“Justice is served,” Lisa McNair, sister of bombing victim Denise McNair, said afterward.
The girls, who were inside the church preparing for worship, died instantly in a hail of bricks and stone that seriously injured Collins’ sister, Sarah Collins Rudolph. Their deaths inside a church on a Sunday morning became a symbol worldwide of the depth of racial hatred in the segregated South.“We were at that church learning about love and forgiveness when someone was outside doing hateful things,” Rudolph, 65, told the board. She lost an eye in the blast and told the board she was filled with hate for years after the bombing.
Blanton did not attend the hearing, which lasted about 30 minutes. In Alabama, inmates do not attend such hearings. No one spoke on behalf of his release.
Relatives of all four victims were on hand, and the room was full of people opposing Blanton’s parole. Opponents took up seats normally reserved for inmates’ relatives. Members of the Birmingham NAACP chapter rode to Montgomery on a bus to be there.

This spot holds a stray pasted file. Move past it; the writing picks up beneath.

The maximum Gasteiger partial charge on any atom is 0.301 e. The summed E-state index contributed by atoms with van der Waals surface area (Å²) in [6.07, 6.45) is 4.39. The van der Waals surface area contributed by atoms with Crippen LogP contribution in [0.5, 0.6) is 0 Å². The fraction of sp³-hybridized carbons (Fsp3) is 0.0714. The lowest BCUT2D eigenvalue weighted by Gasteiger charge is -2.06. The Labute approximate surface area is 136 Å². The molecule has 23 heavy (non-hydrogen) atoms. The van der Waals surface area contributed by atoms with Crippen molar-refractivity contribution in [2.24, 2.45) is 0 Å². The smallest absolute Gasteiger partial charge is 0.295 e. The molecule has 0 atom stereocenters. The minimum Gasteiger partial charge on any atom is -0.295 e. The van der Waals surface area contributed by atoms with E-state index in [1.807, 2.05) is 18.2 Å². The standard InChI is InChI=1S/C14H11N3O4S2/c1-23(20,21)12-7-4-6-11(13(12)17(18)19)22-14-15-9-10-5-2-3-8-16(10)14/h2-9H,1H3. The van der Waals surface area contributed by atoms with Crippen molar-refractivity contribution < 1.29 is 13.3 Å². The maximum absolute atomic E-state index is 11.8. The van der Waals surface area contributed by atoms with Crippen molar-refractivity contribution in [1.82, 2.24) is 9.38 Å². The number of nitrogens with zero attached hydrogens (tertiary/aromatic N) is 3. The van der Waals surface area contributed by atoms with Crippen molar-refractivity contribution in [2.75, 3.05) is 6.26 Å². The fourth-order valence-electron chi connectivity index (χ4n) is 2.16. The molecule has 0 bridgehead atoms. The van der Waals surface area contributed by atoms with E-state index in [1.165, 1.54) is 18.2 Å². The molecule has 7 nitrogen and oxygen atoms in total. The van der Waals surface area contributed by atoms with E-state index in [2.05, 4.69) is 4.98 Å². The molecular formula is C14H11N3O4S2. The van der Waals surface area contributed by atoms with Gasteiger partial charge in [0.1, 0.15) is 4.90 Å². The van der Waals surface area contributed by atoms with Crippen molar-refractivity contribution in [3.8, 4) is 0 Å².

Rudolph, of Birmingham, acknowledged she was nervous about testifying before the board, but added: “I had to come speak for Addie.”
The board ordinarily has three members but there’s a vacancy. Only two members heard Blanton’s case, which came up for automatic review. Board member Cliff Walker said Blanton can seek another review in five years — the longest possible wait under Alabama law. The board could have allowed him to return as quickly as one year.
Doug Jones, a former U.S. attorney who prosecuted Blanton on the state charge, said Blanton shouldn’t be released since he has never accepted responsibility for the bombing or expressed any remorse for a crime that was aimed at maintaining racial separation at a time when Birmingham’s public schools were facing a court order to desegregate.
Long a suspect in the case, Blanton was the second of three people convicted in the bombing. Robert Chambliss, convicted in 1977, and Bobby Frank Cherry, convicted in in 2002, have both died in prison.
Blanton and Cherry were indicted in 2000 after the FBI reopened an investigation of the bombing. Evidence against Blanton included secret recordings that were made using FBI bugs at his home and in the car of a fellow Klansman turned informant.